Carroll responded by letter on November 14, 2002, stating that Dr. Latzko's note left unclear whether Fowler was actually sick. (Pl. Ex. 8 (Doc. 24-2 at 23-24). Carroll pointed out that Fowler could only take sick time if actually sick-- not for personal reasons unrelated to illness. Carroll requested "a more specific explanation from Dr. Latzko as to the reason for [Fowler's] absence from work . . . [setting] forth his diagnosis." (Id.) Carroll placed preconditions upon Fowler returning to work, requiring that (1) Fowler's "physician [provide documentation] releasing [Fowler] to return to full duty without restriction," and that (2) he submit to a "fitness for duty examination" by a doctor selected by the defendant. (Id.) The Borough's doctor would determine if plaintiff was "mentally and physically capable of performing [his] full duties" and determine "whether [Fowler] meet[s] the physical requirements set forth in the Municipal Police Officers' Training and Education Commission [sic] (MPOETC) guidelines." (Id.)
Because Fowler had indicated that his leave was connected to "stress," the Dallas Borough Council was concerned that Fowler's ability to think or exercise judgment might be impaired. (Oliver Dep. at 30:20-23, Def. Ex. 3, (Doc. 22-2 at 92) (hereinafter "Oliver Dep.")). Likewise, Fowler's reference to stress led Carroll to be concerned that Fowler was not "sound" and that the Borough Council should "make sure that [Fowler] was okay." (Carroll Dep. at 64). However, Carroll could not explain how his concerns for Fowler's mental soundness would be resolved by imposing a physical-fitness examination (Id. at 64 to 65).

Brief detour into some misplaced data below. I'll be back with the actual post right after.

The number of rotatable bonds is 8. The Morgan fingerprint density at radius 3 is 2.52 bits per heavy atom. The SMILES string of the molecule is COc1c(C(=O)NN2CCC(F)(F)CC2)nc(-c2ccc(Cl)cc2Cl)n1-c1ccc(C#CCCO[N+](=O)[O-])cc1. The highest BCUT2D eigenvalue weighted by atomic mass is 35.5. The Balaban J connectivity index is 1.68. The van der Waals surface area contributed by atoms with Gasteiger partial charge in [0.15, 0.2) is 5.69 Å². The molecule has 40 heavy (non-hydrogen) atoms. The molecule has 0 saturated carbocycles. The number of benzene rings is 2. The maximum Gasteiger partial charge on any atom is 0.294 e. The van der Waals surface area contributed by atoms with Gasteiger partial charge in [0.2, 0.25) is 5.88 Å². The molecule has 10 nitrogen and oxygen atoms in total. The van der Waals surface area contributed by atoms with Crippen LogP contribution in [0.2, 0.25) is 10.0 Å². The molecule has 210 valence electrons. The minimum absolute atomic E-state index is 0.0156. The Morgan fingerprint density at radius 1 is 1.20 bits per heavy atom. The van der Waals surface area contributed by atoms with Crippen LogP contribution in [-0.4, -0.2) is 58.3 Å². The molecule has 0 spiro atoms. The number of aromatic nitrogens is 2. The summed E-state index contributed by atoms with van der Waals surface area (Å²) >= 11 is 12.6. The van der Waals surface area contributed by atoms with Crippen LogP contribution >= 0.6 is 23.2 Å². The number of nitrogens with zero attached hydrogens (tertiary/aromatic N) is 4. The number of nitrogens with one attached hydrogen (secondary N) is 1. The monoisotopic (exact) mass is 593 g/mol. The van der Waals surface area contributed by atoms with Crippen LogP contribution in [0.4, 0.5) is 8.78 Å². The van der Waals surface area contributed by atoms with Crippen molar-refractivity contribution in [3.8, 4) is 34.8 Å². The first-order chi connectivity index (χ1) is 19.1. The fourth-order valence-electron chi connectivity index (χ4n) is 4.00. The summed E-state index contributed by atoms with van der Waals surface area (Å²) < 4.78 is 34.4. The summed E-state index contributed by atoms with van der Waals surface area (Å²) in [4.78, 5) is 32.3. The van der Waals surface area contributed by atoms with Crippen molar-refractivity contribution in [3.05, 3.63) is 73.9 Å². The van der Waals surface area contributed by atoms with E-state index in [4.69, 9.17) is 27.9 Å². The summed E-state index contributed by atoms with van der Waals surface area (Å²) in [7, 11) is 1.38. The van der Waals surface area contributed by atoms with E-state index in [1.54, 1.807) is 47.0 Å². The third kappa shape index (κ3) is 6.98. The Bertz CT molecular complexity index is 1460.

On November 18, 2002, Dr. Latzko provided the release back to work (Pl. Ex. 9, (Doc. 24-2 at 26)), and a note*fn2 specifying that Fowler was, and remained, under his care for hypertension. (Pl. Ex. 10, (Doc. 24-2 at 28)). However, Fowler refused to undergo the fitness for duty examination because, "no one else ever had to go for a test like that," (Fowler Dep. at 38), and because the "union [had] filed a grievance." (Id. at 38).*fn3 On December 3, 2002 Carroll issued a letter of reprimand for Fowler's refusal to attend his scheduled examination. (Pl. Ex. 11, (Doc. 24-2 at 30)). Between the time Carroll became mayor and the time he was deposed on August 12, 2008, Carroll could only remember one other occasion where he required a police officer to re-certify under the MPOETC guidelines or required a physician attest to such ability. (Carroll Dep. at 59:; cf. Doc. 24-3 at 30 (arbitrator noting that re-certification was then unprecedented)). Carroll claimed that the requirement for Fowler to re-certify was suggested by labor counsel's recommendation, though it was not, to Carroll's knowledge, required by any "provision" or Borough policy. (Carroll Dep. at 58, 60).